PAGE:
In September 2012, President Obama announced his administration’s committment to combatting human trafficking in the United States and abroad in his address to the Clinton Global Initiative. What does it mean for someone to be trafficked? And how can we stop labor trafficking from happening here?
In the fall of 2012, CUP partnered with Damayan Migrant Workers Association and designer Raj Kottamasu to create Work Forced, a short video about the labor trafficking of Filipino domestic workers in the United States.The Philippines is one of the top exporters of people in the world – a tenth of its population works in other countries, and most of these migrant workers are women. Filipino workers are vulnerable to being trafficked, especially by foreign diplomatic and consular personnel who can bring domestic workers into the US on special visas.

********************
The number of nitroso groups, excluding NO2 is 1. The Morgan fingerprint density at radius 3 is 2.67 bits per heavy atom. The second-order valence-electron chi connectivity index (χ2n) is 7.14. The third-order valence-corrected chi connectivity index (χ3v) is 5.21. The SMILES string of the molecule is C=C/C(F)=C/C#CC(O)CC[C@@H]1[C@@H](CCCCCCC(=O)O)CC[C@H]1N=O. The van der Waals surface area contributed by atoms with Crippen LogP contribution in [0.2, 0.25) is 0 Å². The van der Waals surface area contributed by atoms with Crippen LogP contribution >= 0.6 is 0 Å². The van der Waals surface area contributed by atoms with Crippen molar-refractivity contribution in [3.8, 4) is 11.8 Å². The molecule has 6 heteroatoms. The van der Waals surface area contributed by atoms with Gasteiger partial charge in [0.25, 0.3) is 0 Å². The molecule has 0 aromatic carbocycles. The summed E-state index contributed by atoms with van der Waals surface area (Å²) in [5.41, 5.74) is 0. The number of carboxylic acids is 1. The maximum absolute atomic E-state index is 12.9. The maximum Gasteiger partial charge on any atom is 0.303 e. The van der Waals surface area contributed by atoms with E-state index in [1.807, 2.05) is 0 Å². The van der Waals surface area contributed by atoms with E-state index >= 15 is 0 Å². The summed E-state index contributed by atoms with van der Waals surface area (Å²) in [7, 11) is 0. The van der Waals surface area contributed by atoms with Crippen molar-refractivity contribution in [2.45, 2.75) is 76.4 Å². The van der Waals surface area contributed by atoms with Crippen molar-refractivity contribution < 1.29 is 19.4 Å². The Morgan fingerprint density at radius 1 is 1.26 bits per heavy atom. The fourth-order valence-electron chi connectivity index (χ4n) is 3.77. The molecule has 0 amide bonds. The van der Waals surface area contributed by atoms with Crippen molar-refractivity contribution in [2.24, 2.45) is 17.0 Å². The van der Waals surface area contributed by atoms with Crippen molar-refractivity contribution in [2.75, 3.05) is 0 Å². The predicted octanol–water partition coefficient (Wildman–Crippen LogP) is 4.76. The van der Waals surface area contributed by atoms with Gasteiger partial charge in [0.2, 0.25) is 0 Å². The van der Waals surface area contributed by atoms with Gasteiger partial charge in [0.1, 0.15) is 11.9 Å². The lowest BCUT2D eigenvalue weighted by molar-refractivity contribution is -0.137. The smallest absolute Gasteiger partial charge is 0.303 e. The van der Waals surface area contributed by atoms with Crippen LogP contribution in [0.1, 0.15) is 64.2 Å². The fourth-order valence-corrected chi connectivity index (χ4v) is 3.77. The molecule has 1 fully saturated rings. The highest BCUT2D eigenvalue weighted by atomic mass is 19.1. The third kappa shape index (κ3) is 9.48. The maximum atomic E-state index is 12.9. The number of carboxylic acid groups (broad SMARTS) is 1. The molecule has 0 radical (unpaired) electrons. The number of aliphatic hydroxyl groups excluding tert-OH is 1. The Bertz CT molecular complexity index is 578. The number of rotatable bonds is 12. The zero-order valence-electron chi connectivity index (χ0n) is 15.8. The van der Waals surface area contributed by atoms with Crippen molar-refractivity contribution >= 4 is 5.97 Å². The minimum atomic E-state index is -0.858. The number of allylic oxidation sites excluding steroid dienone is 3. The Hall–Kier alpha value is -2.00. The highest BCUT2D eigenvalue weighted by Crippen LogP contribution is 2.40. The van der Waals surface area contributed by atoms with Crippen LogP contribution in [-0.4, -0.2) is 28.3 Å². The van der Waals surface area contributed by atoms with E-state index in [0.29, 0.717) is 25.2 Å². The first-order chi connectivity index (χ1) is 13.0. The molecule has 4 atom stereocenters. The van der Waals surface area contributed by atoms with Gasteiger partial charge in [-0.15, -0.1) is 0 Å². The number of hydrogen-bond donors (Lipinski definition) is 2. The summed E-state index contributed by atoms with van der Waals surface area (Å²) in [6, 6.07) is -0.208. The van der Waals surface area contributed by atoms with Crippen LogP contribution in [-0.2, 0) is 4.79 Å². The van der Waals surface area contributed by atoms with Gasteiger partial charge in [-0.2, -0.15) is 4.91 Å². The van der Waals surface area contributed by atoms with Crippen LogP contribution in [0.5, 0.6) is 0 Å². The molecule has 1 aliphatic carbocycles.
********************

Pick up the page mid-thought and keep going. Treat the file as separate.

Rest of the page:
Work Forced examines the relationship between economic conditions in the Philippines, the forced migration of Filipino workers, and the labor trafficking of domestic workers in the US. Featuring the stories of Damayan member-leaders Josie Gutierrez, Lydia Catina Amaya, and Cita Brodsky, the video takes a closer look at what’s behind this form of modern-day slavery.
Work Forced is one of first projects from CUP’s new Public Access Design program. Damayan launched the video at its 10th Annual General Assembly meeting in February 2013. Damayan is using the video in Baklas, their campaign against labor trafficking that seeks greater protections for workers and accountability for traffickers. Watch the video below.